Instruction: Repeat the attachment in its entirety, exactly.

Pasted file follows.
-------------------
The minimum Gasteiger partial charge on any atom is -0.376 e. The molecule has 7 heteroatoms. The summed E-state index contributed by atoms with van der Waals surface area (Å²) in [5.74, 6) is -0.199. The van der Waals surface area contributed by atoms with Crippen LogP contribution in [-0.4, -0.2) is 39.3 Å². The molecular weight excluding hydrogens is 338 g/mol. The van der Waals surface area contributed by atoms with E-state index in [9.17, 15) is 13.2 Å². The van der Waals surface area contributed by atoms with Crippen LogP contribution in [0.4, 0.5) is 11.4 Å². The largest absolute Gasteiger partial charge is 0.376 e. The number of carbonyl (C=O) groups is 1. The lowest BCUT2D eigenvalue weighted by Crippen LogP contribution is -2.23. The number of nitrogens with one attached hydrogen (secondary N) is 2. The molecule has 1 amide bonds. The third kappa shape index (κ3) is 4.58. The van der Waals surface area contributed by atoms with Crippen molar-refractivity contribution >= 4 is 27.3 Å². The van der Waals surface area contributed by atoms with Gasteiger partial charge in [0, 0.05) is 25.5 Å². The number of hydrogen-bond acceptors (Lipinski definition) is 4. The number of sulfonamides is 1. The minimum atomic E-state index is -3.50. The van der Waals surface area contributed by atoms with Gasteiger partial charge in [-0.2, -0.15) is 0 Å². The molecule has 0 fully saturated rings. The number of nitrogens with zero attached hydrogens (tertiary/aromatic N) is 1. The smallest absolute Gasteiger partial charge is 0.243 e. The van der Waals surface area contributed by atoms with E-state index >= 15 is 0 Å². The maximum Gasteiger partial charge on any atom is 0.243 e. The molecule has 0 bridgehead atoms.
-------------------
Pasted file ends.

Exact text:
The minimum Gasteiger partial charge on any atom is -0.376 e. The molecule has 7 heteroatoms. The summed E-state index contributed by atoms with van der Waals surface area (Å²) in [5.74, 6) is -0.199. The van der Waals surface area contributed by atoms with Crippen LogP contribution in [-0.4, -0.2) is 39.3 Å². The molecular weight excluding hydrogens is 338 g/mol. The van der Waals surface area contributed by atoms with E-state index in [9.17, 15) is 13.2 Å². The van der Waals surface area contributed by atoms with Crippen LogP contribution in [0.4, 0.5) is 11.4 Å². The largest absolute Gasteiger partial charge is 0.376 e. The number of carbonyl (C=O) groups is 1. The lowest BCUT2D eigenvalue weighted by Crippen LogP contribution is -2.23. The number of nitrogens with one attached hydrogen (secondary N) is 2. The molecule has 1 amide bonds. The third kappa shape index (κ3) is 4.58. The van der Waals surface area contributed by atoms with Crippen molar-refractivity contribution >= 4 is 27.3 Å². The van der Waals surface area contributed by atoms with Gasteiger partial charge in [0, 0.05) is 25.5 Å². The number of hydrogen-bond acceptors (Lipinski definition) is 4. The number of sulfonamides is 1. The minimum atomic E-state index is -3.50. The van der Waals surface area contributed by atoms with Gasteiger partial charge in [-0.2, -0.15) is 0 Å². The molecule has 0 fully saturated rings. The number of nitrogens with zero attached hydrogens (tertiary/aromatic N) is 1. The smallest absolute Gasteiger partial charge is 0.243 e. The van der Waals surface area contributed by atoms with E-state index >= 15 is 0 Å². The maximum Gasteiger partial charge on any atom is 0.243 e. The molecule has 0 bridgehead atoms.